To Týrannise. v.n. [tyraniser, Fr. from tyrant.] To play the tyrant; to act with rigour and imperiousness.
While we trust in the mercy of God thro' Christ Jesus, fear will not be able to tyrannise over us. Hooker.
Then gan Carausius tyrannise anew,
And gainst the Romans bent their proper power,
And so Alectus treacherously slew,
And took on him the robe of Emperor. Fairy Queen.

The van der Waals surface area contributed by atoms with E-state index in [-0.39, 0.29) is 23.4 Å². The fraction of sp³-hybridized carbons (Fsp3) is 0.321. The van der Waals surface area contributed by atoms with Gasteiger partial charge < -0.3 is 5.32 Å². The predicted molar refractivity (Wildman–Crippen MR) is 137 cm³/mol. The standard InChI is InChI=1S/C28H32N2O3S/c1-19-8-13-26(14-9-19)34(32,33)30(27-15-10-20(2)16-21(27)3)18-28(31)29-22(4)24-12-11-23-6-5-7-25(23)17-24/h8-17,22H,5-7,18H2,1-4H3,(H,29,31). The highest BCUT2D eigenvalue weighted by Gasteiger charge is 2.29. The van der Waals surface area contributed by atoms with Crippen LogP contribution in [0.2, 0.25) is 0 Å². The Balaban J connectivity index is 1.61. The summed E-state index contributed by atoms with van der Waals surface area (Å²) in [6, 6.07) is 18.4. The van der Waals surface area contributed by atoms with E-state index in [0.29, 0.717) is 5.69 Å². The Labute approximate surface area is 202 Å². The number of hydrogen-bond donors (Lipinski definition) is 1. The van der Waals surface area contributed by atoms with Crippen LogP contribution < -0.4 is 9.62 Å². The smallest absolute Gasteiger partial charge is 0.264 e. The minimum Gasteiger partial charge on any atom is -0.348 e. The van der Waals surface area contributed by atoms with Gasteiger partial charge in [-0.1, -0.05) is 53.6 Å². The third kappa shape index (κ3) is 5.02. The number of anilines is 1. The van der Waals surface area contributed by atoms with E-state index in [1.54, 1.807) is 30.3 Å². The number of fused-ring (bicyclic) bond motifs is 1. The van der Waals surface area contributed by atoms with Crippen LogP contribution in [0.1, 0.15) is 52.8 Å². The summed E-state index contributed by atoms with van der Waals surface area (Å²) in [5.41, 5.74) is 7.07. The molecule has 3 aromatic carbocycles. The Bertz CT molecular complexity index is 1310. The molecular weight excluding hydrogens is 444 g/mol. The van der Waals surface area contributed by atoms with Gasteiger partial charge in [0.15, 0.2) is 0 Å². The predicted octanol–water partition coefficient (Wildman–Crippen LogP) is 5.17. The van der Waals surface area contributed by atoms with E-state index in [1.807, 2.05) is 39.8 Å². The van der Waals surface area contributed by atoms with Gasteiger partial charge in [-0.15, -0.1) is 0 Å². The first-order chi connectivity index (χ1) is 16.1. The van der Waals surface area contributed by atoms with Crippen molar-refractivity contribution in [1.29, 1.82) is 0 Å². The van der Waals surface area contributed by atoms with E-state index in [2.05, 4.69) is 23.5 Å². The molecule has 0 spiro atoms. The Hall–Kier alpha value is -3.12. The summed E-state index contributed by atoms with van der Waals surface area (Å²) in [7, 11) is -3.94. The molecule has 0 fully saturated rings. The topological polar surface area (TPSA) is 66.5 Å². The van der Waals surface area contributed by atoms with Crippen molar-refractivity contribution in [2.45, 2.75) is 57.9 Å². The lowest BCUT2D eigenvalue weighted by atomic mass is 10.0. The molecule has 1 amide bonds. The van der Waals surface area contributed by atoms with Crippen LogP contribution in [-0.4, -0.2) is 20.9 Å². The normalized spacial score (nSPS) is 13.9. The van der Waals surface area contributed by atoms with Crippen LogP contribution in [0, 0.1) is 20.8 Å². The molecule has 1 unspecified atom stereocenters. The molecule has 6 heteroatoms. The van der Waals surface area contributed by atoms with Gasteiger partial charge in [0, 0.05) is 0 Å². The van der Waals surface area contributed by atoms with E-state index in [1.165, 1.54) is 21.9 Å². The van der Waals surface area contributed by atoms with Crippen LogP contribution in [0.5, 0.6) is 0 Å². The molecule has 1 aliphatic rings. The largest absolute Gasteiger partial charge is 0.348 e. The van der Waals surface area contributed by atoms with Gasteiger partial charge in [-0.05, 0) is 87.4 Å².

I made thee miserable,
What time I threw the people's suffrages
On him, that thus doth tyrannise o'er me. Shakespeare.
A crew, whom like ambition joins
With him, or under him to tyrannise. Milton.
Beauty had crown'd you, and you must have been
The whole world's mistress, other than a queen;
All had been rivals, and you might have spar'd,
Or kill'd and tyrannis'd without a guard. Waller.
He does violence to his own faculties, tyrannises over his own mind, and usurps the prerogative that belongs to truth alone, which is to command assent by its own authority. Locke's Works.